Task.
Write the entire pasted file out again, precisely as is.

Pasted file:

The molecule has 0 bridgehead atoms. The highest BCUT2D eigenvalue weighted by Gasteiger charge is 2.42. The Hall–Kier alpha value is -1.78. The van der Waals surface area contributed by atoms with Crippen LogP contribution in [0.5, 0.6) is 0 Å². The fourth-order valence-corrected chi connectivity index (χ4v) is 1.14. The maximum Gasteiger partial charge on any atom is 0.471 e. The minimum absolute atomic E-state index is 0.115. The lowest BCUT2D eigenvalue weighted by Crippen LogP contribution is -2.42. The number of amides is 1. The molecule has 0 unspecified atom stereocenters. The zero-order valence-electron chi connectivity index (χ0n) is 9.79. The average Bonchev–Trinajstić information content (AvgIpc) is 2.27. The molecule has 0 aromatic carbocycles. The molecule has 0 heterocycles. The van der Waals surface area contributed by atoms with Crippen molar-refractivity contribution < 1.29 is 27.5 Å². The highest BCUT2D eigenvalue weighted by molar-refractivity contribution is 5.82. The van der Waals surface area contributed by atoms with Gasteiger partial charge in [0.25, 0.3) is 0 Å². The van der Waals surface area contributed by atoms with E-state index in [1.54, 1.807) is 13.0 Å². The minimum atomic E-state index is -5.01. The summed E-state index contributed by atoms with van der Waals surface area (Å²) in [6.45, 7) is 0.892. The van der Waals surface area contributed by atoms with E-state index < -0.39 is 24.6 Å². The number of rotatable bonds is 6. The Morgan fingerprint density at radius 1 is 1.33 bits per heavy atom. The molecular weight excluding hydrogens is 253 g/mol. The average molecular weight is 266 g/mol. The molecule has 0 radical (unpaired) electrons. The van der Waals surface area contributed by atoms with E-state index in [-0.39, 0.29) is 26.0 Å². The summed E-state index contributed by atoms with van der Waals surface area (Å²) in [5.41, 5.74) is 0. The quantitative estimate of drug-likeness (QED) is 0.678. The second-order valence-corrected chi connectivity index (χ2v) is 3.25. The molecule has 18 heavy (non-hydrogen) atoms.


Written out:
The molecule has 0 bridgehead atoms. The highest BCUT2D eigenvalue weighted by Gasteiger charge is 2.42. The Hall–Kier alpha value is -1.78. The van der Waals surface area contributed by atoms with Crippen LogP contribution in [0.5, 0.6) is 0 Å². The fourth-order valence-corrected chi connectivity index (χ4v) is 1.14. The maximum Gasteiger partial charge on any atom is 0.471 e. The minimum absolute atomic E-state index is 0.115. The lowest BCUT2D eigenvalue weighted by Crippen LogP contribution is -2.42. The number of amides is 1. The molecule has 0 unspecified atom stereocenters. The zero-order valence-electron chi connectivity index (χ0n) is 9.79. The average Bonchev–Trinajstić information content (AvgIpc) is 2.27. The molecule has 0 aromatic carbocycles. The molecule has 0 heterocycles. The van der Waals surface area contributed by atoms with Crippen molar-refractivity contribution < 1.29 is 27.5 Å². The highest BCUT2D eigenvalue weighted by molar-refractivity contribution is 5.82. The van der Waals surface area contributed by atoms with Gasteiger partial charge in [0.25, 0.3) is 0 Å². The van der Waals surface area contributed by atoms with E-state index in [1.54, 1.807) is 13.0 Å². The minimum atomic E-state index is -5.01. The summed E-state index contributed by atoms with van der Waals surface area (Å²) in [6.45, 7) is 0.892. The van der Waals surface area contributed by atoms with E-state index < -0.39 is 24.6 Å². The number of rotatable bonds is 6. The Morgan fingerprint density at radius 1 is 1.33 bits per heavy atom. The molecular weight excluding hydrogens is 253 g/mol. The average molecular weight is 266 g/mol. The molecule has 0 radical (unpaired) electrons. The van der Waals surface area contributed by atoms with E-state index in [-0.39, 0.29) is 26.0 Å². The summed E-state index contributed by atoms with van der Waals surface area (Å²) in [5.41, 5.74) is 0. The quantitative estimate of drug-likeness (QED) is 0.678. The second-order valence-corrected chi connectivity index (χ2v) is 3.25. The molecule has 18 heavy (non-hydrogen) atoms.